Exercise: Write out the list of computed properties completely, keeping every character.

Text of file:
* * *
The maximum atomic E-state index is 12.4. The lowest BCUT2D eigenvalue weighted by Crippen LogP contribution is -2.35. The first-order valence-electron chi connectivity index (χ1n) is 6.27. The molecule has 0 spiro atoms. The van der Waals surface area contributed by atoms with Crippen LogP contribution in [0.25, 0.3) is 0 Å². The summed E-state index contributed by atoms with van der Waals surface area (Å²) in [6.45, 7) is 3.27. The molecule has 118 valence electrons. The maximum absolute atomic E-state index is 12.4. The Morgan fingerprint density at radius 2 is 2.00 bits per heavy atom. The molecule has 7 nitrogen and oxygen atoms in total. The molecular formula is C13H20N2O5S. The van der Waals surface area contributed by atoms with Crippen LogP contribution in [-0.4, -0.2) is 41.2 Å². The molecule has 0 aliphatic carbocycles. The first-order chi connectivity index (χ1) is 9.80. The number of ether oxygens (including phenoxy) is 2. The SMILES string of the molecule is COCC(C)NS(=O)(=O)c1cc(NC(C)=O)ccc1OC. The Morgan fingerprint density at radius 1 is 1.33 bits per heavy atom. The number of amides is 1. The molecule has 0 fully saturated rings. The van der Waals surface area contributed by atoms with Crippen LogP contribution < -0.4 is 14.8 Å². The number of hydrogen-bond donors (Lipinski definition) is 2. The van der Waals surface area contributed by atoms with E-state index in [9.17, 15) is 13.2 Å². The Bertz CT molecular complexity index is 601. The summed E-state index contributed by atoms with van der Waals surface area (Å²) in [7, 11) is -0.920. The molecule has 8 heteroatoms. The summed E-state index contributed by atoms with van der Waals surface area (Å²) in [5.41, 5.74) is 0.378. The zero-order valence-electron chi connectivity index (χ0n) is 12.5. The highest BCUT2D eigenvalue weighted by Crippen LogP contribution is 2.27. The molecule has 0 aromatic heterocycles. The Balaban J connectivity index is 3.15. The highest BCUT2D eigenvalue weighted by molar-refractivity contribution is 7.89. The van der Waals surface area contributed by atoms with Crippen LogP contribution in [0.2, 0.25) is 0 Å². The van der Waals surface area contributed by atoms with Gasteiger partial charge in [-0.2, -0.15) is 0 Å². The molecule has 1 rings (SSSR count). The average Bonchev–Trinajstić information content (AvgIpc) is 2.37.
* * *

The maximum atomic E-state index is 12.4. The lowest BCUT2D eigenvalue weighted by Crippen LogP contribution is -2.35. The first-order valence-electron chi connectivity index (χ1n) is 6.27. The molecule has 0 spiro atoms. The van der Waals surface area contributed by atoms with Crippen LogP contribution in [0.25, 0.3) is 0 Å². The summed E-state index contributed by atoms with van der Waals surface area (Å²) in [6.45, 7) is 3.27. The molecule has 118 valence electrons. The maximum absolute atomic E-state index is 12.4. The Morgan fingerprint density at radius 2 is 2.00 bits per heavy atom. The molecule has 7 nitrogen and oxygen atoms in total. The molecular formula is C13H20N2O5S. The van der Waals surface area contributed by atoms with Crippen LogP contribution in [-0.4, -0.2) is 41.2 Å². The molecule has 0 aliphatic carbocycles. The first-order chi connectivity index (χ1) is 9.80. The number of ether oxygens (including phenoxy) is 2. The SMILES string of the molecule is COCC(C)NS(=O)(=O)c1cc(NC(C)=O)ccc1OC. The Morgan fingerprint density at radius 1 is 1.33 bits per heavy atom. The number of amides is 1. The molecule has 0 fully saturated rings. The van der Waals surface area contributed by atoms with Crippen LogP contribution < -0.4 is 14.8 Å². The number of hydrogen-bond donors (Lipinski definition) is 2. The van der Waals surface area contributed by atoms with E-state index in [9.17, 15) is 13.2 Å². The Bertz CT molecular complexity index is 601. The summed E-state index contributed by atoms with van der Waals surface area (Å²) in [7, 11) is -0.920. The molecule has 8 heteroatoms. The summed E-state index contributed by atoms with van der Waals surface area (Å²) in [5.41, 5.74) is 0.378. The zero-order valence-electron chi connectivity index (χ0n) is 12.5. The highest BCUT2D eigenvalue weighted by Crippen LogP contribution is 2.27. The molecule has 0 aromatic heterocycles. The Balaban J connectivity index is 3.15. The highest BCUT2D eigenvalue weighted by molar-refractivity contribution is 7.89. The van der Waals surface area contributed by atoms with Crippen LogP contribution in [0.2, 0.25) is 0 Å². The van der Waals surface area contributed by atoms with Gasteiger partial charge in [-0.2, -0.15) is 0 Å². The molecule has 1 rings (SSSR count). The average Bonchev–Trinajstić information content (AvgIpc) is 2.37.